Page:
Well, my sixteen-year-old daughter has been bugging me for a chance to try to run the front-end loader, and she really insisted today, so off we went. I got lucky, and the sun had taken care of most of the snow, so plowing wasn’t necessary, but she still wanted to see the loader. So, I opened up the garage — I park the loader in the garage on cold nights, because it starts easier when it’s warm — showed her how to check the oil (it needed a quart) and the hydraulic fluid (added some there, too) and the radiator. Then we took it outside, and I let her drive it around a little and showed her how to pick up and dump material. She thinks running the loader is “awesome.”

Later on, when we got home, I had a little, really nothing project in the shop: I had installed a white melamine workbench top at the miter saw station, because melamine is slick and wood will slide on it easily. The edges were just the particle board core, and looked bad; I had some scrap oak trimmed to 1″ x 1½ inch, enough for me to edge-band the worktop.

Well, said younger daughter heard me working in the shop, and just had to investigate. There were a few places where four hands were better than two, so she jumped right in to help. I was just going to install the edge-banding as is, but she wanted to stain it, and I had some Red Mahogany stain lying around. We measured the pieces, cut everything to size, sanded it (she helped) and then I showed her how to use the stain.

After a couple hours of drying time, we pre-drilled the nail holes — always a wise idea with oak if you don’t have a pneumatic nailer — and I showed her how to use the drill press. Then we took the pieces over to the melamine workbench, glued the mating edges and installed the banding. Since there was another piece of oak lying around, we made a base molding for where the top meets the wall, just to decorate it up. A final finish of clear gloss polyurethane, and it looks pretty good — at least for a workbench.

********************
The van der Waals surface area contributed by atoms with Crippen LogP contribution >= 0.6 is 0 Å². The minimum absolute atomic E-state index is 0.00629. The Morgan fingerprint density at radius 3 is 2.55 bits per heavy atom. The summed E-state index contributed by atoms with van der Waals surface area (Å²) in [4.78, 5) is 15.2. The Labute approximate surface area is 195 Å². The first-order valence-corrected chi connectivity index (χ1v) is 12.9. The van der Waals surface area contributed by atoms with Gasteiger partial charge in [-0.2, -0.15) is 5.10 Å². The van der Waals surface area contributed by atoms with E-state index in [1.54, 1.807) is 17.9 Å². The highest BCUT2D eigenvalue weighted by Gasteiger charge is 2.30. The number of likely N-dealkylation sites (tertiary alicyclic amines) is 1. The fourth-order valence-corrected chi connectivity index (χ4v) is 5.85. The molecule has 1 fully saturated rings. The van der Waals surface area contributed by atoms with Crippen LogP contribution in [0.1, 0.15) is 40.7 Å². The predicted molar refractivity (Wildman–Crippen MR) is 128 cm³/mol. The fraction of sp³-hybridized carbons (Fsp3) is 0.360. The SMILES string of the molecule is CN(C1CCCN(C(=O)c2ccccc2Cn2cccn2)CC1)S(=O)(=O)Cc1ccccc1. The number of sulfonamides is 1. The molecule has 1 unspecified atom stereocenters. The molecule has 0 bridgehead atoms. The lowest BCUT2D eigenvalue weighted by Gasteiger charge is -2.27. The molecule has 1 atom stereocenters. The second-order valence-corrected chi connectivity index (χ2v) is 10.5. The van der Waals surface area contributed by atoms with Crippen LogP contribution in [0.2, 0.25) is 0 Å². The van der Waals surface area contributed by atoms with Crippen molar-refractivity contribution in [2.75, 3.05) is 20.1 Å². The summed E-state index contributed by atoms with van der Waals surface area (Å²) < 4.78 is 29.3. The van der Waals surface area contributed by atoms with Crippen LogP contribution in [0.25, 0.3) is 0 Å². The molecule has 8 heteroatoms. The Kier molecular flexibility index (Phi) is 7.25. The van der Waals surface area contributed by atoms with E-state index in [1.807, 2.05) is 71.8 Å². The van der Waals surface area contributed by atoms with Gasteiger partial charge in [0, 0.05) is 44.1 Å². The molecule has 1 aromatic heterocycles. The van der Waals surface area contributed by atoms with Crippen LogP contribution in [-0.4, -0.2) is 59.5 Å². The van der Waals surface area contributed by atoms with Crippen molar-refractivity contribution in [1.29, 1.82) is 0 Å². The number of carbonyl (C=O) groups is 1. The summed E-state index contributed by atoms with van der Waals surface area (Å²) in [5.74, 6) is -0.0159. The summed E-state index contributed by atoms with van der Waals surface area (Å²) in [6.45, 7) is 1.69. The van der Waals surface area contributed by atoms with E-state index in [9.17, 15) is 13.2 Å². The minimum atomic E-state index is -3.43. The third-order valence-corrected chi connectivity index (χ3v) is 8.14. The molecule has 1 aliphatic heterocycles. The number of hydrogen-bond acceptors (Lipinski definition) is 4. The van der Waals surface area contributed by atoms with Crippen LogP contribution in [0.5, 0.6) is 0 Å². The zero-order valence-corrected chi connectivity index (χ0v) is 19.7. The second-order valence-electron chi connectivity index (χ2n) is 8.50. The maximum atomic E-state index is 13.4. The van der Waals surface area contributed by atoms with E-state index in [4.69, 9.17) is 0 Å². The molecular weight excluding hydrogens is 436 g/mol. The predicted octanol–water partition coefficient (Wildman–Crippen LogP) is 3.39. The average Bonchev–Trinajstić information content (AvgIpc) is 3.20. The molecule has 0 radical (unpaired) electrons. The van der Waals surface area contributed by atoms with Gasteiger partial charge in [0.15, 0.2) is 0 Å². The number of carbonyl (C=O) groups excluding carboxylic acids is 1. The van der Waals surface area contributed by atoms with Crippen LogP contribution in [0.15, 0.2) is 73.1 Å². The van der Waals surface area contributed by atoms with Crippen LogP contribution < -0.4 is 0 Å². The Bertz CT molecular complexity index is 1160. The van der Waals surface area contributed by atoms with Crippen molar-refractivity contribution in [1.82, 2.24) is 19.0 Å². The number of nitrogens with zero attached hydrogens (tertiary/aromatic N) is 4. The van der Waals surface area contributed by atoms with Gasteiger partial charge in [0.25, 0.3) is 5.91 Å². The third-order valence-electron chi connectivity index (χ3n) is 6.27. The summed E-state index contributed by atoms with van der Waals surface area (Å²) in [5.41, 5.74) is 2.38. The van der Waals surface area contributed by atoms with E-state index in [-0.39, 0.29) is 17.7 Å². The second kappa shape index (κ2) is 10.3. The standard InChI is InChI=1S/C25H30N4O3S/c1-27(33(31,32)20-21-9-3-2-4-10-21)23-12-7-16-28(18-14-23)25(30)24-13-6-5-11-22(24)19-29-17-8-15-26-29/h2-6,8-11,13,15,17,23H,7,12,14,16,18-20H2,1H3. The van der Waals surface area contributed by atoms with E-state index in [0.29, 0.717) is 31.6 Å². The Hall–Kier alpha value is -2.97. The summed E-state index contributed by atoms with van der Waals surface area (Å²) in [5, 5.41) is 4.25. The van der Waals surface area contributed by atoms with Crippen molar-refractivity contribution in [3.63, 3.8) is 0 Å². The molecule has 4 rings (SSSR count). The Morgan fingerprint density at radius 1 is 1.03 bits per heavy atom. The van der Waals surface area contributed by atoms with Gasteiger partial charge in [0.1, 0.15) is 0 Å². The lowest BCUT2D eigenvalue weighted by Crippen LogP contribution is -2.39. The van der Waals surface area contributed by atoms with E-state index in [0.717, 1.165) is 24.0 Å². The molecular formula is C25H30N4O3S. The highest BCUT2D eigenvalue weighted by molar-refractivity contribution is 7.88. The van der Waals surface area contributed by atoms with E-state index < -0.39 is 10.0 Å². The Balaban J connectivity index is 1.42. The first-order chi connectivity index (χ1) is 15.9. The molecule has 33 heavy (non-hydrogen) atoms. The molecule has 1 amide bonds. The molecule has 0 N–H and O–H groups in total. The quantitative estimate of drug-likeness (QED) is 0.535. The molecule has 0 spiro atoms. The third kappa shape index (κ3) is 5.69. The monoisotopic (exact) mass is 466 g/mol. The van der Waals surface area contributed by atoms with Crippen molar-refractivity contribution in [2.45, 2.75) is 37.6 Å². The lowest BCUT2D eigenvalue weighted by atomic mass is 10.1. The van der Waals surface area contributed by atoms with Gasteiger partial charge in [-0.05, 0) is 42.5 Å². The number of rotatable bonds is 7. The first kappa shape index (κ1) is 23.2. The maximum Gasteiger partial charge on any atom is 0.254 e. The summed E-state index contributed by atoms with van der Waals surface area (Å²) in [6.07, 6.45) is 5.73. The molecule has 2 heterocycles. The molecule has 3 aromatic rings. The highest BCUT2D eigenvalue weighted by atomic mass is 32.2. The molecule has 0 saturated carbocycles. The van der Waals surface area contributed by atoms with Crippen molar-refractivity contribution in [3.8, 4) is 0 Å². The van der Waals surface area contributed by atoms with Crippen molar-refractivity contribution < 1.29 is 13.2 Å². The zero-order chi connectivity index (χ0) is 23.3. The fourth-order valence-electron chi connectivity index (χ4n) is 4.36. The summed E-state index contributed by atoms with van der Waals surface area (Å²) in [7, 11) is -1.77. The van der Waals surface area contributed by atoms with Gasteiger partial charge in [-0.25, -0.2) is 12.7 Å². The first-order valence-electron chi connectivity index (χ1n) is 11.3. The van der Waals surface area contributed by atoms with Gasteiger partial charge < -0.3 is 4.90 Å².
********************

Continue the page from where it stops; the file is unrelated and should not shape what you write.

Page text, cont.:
Of course, she also noted that there are about three different color woods and stains used in that area: the mahogany stain around the top, a shelf I had just polyurethaned, and a frame for some white pegboard where I had used some walnut stain on poplar, just to see what it would look like. The kid is never satidfied!

Brilliance and glibness

We associate glibness with comedians and some politicians who are more successful at getting elected than at statesmanship.

Some clever phrases may seem devastating but prove to be hollow after a bit of analysis. But by then,the cheering crowd has left the hall or the votes have been counted.

Quite often glibness can be pre-packaged into clever, even moving slogans.

In a contest of slogans between Clinton and Obama, what will really be said? Are there any true differences? Is either one known for any brilliant or courageous deed? Both are grasping and greedy hacks who have a façade of greatness. Hillary’s facade is collapsing but still might survive.